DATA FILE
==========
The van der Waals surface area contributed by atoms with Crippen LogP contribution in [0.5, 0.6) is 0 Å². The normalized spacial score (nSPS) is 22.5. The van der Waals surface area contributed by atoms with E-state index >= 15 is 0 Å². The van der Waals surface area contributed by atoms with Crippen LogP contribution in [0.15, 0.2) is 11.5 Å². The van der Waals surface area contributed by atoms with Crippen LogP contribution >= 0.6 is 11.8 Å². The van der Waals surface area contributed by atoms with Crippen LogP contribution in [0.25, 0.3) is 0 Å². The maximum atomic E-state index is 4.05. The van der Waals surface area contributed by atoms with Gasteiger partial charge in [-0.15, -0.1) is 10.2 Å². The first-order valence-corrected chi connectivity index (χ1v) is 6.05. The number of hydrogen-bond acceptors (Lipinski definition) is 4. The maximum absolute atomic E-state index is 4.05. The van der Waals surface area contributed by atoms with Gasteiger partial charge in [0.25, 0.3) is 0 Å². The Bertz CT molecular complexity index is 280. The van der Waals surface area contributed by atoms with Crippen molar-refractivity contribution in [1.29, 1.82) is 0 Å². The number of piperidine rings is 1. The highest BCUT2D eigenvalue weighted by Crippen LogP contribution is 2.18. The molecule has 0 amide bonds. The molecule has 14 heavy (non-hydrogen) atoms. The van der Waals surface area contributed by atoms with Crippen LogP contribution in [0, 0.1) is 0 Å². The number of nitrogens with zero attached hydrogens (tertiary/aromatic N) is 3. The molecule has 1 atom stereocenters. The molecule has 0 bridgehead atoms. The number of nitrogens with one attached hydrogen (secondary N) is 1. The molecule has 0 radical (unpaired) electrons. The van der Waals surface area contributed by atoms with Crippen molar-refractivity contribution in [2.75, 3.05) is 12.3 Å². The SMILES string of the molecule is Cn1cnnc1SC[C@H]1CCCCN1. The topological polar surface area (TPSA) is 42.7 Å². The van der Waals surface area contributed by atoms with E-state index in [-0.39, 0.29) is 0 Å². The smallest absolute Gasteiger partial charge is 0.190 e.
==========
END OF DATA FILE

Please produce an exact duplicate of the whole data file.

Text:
The van der Waals surface area contributed by atoms with Crippen LogP contribution in [0.5, 0.6) is 0 Å². The normalized spacial score (nSPS) is 22.5. The van der Waals surface area contributed by atoms with E-state index >= 15 is 0 Å². The van der Waals surface area contributed by atoms with Crippen LogP contribution in [0.15, 0.2) is 11.5 Å². The van der Waals surface area contributed by atoms with Crippen LogP contribution >= 0.6 is 11.8 Å². The van der Waals surface area contributed by atoms with Crippen LogP contribution in [0.25, 0.3) is 0 Å². The maximum atomic E-state index is 4.05. The van der Waals surface area contributed by atoms with Gasteiger partial charge in [-0.15, -0.1) is 10.2 Å². The first-order valence-corrected chi connectivity index (χ1v) is 6.05. The number of hydrogen-bond acceptors (Lipinski definition) is 4. The maximum absolute atomic E-state index is 4.05. The van der Waals surface area contributed by atoms with Gasteiger partial charge in [0.25, 0.3) is 0 Å². The Bertz CT molecular complexity index is 280. The van der Waals surface area contributed by atoms with Crippen molar-refractivity contribution in [1.29, 1.82) is 0 Å². The number of piperidine rings is 1. The highest BCUT2D eigenvalue weighted by Crippen LogP contribution is 2.18. The molecule has 0 amide bonds. The molecule has 14 heavy (non-hydrogen) atoms. The van der Waals surface area contributed by atoms with Crippen LogP contribution in [0, 0.1) is 0 Å². The number of nitrogens with zero attached hydrogens (tertiary/aromatic N) is 3. The molecule has 1 atom stereocenters. The molecule has 0 bridgehead atoms. The number of nitrogens with one attached hydrogen (secondary N) is 1. The molecule has 0 radical (unpaired) electrons. The van der Waals surface area contributed by atoms with Crippen molar-refractivity contribution in [2.75, 3.05) is 12.3 Å². The SMILES string of the molecule is Cn1cnnc1SC[C@H]1CCCCN1. The topological polar surface area (TPSA) is 42.7 Å². The van der Waals surface area contributed by atoms with E-state index in [-0.39, 0.29) is 0 Å². The smallest absolute Gasteiger partial charge is 0.190 e.